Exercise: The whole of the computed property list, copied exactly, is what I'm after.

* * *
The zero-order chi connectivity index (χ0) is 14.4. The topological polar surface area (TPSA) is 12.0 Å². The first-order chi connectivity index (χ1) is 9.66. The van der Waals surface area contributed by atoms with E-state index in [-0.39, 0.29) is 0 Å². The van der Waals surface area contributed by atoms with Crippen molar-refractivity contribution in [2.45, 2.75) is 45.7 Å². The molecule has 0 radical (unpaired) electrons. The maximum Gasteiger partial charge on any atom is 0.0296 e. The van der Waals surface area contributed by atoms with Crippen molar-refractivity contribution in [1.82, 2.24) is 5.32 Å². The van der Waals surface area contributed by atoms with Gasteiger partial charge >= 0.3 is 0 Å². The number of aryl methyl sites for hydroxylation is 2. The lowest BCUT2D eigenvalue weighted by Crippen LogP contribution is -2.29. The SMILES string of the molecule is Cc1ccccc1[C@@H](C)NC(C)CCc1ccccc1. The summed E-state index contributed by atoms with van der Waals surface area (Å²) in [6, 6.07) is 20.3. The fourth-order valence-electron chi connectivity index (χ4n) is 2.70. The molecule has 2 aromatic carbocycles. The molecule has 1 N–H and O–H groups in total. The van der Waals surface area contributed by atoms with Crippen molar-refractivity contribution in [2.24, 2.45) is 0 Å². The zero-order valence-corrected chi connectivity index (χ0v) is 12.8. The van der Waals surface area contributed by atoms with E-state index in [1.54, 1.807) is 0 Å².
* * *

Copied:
The zero-order chi connectivity index (χ0) is 14.4. The topological polar surface area (TPSA) is 12.0 Å². The first-order chi connectivity index (χ1) is 9.66. The van der Waals surface area contributed by atoms with E-state index in [-0.39, 0.29) is 0 Å². The van der Waals surface area contributed by atoms with Crippen molar-refractivity contribution in [2.45, 2.75) is 45.7 Å². The molecule has 0 radical (unpaired) electrons. The maximum Gasteiger partial charge on any atom is 0.0296 e. The van der Waals surface area contributed by atoms with Crippen molar-refractivity contribution in [1.82, 2.24) is 5.32 Å². The van der Waals surface area contributed by atoms with Gasteiger partial charge >= 0.3 is 0 Å². The number of aryl methyl sites for hydroxylation is 2. The lowest BCUT2D eigenvalue weighted by Crippen LogP contribution is -2.29. The SMILES string of the molecule is Cc1ccccc1[C@@H](C)NC(C)CCc1ccccc1. The summed E-state index contributed by atoms with van der Waals surface area (Å²) in [6, 6.07) is 20.3. The fourth-order valence-electron chi connectivity index (χ4n) is 2.70. The molecule has 2 aromatic carbocycles. The molecule has 1 N–H and O–H groups in total. The van der Waals surface area contributed by atoms with Crippen molar-refractivity contribution in [2.24, 2.45) is 0 Å². The zero-order valence-corrected chi connectivity index (χ0v) is 12.8. The van der Waals surface area contributed by atoms with E-state index in [1.54, 1.807) is 0 Å².